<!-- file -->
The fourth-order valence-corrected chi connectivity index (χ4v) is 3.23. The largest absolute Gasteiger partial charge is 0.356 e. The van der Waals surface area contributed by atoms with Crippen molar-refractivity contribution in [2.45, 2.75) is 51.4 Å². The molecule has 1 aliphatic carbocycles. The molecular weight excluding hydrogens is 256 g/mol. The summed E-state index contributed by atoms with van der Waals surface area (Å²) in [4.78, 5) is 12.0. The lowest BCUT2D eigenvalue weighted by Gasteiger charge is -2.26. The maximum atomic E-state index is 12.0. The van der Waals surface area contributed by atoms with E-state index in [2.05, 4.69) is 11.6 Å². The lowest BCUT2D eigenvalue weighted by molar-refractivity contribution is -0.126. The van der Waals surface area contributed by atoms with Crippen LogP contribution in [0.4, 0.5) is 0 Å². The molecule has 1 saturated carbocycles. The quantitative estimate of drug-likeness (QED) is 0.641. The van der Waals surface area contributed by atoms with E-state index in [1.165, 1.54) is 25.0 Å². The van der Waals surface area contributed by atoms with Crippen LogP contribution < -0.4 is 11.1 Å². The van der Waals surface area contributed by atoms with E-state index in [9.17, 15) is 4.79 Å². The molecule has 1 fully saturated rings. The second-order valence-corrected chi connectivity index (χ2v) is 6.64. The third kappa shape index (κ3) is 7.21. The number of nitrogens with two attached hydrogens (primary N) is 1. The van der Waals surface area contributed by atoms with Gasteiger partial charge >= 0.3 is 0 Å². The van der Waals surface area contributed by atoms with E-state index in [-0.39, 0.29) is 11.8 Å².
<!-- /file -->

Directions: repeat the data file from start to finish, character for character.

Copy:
The fourth-order valence-corrected chi connectivity index (χ4v) is 3.23. The largest absolute Gasteiger partial charge is 0.356 e. The van der Waals surface area contributed by atoms with Crippen molar-refractivity contribution in [2.45, 2.75) is 51.4 Å². The molecule has 1 aliphatic carbocycles. The molecular weight excluding hydrogens is 256 g/mol. The summed E-state index contributed by atoms with van der Waals surface area (Å²) in [4.78, 5) is 12.0. The lowest BCUT2D eigenvalue weighted by Gasteiger charge is -2.26. The maximum atomic E-state index is 12.0. The van der Waals surface area contributed by atoms with E-state index in [2.05, 4.69) is 11.6 Å². The lowest BCUT2D eigenvalue weighted by molar-refractivity contribution is -0.126. The van der Waals surface area contributed by atoms with Crippen LogP contribution in [0.4, 0.5) is 0 Å². The molecule has 1 saturated carbocycles. The quantitative estimate of drug-likeness (QED) is 0.641. The van der Waals surface area contributed by atoms with E-state index in [1.165, 1.54) is 25.0 Å². The van der Waals surface area contributed by atoms with Crippen LogP contribution < -0.4 is 11.1 Å². The van der Waals surface area contributed by atoms with E-state index in [9.17, 15) is 4.79 Å². The molecule has 1 fully saturated rings. The second-order valence-corrected chi connectivity index (χ2v) is 6.64. The third kappa shape index (κ3) is 7.21. The number of nitrogens with two attached hydrogens (primary N) is 1. The van der Waals surface area contributed by atoms with Gasteiger partial charge >= 0.3 is 0 Å². The van der Waals surface area contributed by atoms with E-state index in [-0.39, 0.29) is 11.8 Å².